A new research study in marriage conducted among 22,000 men and women states that nearly half of all first marriages end within 20 years. The study reveals that about 60 percent of all couples now live together before they marry, which in many instances does seem to reduce the chance of divorce.
Researchers with the Centers for Disease Control and Prevention (CDC) conducted the study, which shows trends for first marriages and divorce rates, interviewing men and women aged 15 to 44 over a five-year period from 2006 through 2010.
“It’s becoming so common, it’s not surprising it no longer negatively affects marital stability,” said Wendy Manning, co-director of the National Center for Family & Marriage Research at Ohio’s Bowling Green State University, in reference to couples living together prior to getting married.
The study found that marriages are less likely to be successful at the 10- and 15-year mark among couples who were not engaged or planning to be married when they lived together. The couples who lived together while attending college or starting a career were more likely to be successful, compared to those who lived together for cohabitation only.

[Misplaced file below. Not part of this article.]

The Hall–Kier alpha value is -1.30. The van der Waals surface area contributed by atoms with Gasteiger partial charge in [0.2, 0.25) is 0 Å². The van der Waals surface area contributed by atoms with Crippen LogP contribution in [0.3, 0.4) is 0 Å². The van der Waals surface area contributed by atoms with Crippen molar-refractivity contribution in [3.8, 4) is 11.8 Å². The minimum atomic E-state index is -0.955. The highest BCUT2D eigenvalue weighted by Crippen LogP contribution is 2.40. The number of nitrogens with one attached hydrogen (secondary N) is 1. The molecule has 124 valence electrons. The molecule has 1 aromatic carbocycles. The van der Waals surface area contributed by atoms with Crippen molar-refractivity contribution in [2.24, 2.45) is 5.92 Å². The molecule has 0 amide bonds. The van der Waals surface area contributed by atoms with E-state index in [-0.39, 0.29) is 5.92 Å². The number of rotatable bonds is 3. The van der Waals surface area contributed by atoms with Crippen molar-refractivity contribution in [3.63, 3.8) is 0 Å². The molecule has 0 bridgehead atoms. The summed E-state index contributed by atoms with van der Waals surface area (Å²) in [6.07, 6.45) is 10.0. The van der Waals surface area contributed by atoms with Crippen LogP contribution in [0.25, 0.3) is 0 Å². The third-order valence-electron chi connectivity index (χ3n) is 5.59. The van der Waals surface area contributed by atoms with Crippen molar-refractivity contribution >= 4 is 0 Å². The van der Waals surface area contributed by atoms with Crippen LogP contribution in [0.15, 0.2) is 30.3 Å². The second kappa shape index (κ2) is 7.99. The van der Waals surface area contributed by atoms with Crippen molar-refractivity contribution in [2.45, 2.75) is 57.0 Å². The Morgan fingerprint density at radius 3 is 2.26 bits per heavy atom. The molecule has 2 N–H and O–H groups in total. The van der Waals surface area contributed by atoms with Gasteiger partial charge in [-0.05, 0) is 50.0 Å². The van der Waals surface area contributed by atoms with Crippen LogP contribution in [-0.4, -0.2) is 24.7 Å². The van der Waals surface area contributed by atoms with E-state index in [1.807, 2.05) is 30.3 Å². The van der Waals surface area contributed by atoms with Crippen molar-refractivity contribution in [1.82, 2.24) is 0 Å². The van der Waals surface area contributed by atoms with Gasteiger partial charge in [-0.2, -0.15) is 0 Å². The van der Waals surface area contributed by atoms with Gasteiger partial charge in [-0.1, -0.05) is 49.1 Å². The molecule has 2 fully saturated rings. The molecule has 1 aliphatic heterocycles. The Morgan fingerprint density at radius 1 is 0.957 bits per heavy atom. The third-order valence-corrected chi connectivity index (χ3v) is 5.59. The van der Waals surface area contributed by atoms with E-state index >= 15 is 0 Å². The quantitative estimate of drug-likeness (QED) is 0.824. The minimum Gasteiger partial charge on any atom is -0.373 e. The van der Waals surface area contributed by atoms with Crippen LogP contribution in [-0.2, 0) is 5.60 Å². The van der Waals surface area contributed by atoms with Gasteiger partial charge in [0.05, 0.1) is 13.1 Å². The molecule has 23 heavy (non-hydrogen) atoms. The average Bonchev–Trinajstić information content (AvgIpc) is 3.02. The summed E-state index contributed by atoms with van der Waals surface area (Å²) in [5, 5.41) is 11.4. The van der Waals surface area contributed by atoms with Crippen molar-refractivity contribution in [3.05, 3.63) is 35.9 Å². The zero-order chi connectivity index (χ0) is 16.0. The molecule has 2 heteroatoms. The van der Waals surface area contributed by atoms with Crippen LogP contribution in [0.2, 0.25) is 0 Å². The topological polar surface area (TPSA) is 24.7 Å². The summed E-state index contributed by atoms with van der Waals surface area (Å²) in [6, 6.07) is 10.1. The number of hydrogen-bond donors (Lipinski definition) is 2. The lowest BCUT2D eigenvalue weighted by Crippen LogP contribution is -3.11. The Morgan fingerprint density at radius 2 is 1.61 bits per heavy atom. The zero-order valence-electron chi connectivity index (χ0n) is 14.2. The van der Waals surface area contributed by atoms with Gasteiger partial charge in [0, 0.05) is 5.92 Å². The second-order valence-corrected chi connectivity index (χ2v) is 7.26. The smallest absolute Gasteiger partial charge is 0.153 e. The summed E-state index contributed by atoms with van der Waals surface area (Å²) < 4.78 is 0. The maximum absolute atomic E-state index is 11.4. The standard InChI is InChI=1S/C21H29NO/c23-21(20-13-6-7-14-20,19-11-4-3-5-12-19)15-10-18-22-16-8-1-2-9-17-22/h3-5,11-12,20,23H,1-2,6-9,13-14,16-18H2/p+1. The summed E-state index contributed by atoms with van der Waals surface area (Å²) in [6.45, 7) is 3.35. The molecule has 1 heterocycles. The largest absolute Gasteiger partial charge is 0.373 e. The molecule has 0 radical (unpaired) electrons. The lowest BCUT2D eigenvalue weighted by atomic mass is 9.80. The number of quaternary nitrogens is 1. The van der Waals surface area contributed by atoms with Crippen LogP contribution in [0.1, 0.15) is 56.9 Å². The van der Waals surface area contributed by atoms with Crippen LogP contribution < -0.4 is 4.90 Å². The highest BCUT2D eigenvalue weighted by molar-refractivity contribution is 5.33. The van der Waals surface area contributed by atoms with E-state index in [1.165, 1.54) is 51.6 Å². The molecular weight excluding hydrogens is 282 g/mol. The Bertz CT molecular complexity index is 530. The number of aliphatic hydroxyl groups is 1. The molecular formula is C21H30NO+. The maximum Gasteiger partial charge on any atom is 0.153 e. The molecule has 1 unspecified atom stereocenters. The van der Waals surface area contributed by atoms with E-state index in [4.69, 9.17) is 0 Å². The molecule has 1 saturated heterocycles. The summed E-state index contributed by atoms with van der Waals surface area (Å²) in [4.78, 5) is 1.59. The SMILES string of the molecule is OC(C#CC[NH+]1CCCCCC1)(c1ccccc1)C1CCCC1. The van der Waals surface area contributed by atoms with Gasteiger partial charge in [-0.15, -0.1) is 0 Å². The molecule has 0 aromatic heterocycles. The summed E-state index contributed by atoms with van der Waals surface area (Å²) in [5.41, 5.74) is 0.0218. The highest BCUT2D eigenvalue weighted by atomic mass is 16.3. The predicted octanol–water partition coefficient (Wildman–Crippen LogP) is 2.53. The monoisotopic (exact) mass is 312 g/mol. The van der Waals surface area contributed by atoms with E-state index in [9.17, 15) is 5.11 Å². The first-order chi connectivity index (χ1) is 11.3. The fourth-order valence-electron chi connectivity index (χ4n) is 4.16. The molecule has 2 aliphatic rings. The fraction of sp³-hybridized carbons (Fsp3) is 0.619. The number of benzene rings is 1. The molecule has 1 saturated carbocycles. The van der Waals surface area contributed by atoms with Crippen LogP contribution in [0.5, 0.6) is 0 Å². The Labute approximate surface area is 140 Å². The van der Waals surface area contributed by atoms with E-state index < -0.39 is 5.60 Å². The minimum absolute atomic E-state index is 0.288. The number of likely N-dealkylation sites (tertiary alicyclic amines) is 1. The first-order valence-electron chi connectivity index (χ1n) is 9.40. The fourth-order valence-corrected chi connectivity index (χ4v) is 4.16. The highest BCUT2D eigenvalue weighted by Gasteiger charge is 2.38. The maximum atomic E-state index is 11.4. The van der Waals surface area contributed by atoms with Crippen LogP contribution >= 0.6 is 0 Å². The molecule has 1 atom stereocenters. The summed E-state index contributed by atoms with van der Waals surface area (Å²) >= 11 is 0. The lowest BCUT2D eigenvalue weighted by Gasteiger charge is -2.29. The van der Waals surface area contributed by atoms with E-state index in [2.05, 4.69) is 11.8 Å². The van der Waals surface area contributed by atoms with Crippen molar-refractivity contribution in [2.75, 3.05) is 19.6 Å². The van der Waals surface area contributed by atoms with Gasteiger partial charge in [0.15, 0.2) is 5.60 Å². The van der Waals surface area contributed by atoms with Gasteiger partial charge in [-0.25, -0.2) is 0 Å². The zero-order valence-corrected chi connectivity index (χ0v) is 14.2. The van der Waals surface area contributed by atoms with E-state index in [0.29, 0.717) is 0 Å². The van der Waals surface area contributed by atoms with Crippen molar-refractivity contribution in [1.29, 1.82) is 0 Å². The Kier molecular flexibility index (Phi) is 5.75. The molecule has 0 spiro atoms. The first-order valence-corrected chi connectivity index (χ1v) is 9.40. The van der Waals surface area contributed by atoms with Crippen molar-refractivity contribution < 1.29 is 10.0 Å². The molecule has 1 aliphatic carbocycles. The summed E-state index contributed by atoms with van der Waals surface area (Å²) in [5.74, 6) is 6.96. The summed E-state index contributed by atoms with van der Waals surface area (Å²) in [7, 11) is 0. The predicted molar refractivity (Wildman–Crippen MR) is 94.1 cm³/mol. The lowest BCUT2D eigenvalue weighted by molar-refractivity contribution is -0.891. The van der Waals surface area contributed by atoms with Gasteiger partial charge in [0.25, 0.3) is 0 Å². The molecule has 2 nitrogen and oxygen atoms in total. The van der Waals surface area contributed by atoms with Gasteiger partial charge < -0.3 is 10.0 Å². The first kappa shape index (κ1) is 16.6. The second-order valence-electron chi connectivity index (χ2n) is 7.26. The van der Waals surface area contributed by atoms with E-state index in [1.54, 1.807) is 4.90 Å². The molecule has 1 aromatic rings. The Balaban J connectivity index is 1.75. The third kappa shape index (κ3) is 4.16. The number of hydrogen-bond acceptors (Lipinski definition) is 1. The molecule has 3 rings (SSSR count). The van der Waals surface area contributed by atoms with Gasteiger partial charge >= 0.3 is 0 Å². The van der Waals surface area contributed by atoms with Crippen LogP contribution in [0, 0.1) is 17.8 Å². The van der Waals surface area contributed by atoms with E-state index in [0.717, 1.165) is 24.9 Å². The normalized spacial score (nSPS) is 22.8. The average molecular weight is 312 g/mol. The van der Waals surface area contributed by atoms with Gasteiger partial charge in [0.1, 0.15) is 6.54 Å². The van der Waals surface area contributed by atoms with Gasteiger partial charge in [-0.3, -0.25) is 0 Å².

The CDC study also concluded that men and women with college degrees are more likely to delay marriage, but are more likely to stay married at least 20 years. Also, more than 70 percent of Asian women are still in their first marriage, compared to a number of 54 percent for white women, 53 percent for Hispanic women and 37 percent for black women. Among men, 62 percent of Hispanic males were still in the first marriage, compared to closely similar and lower marks for black and white males (53 and 54 percent, respectively).
Source: NPR, “Moving in before marriage no longer a bad omen?” March 22, 2012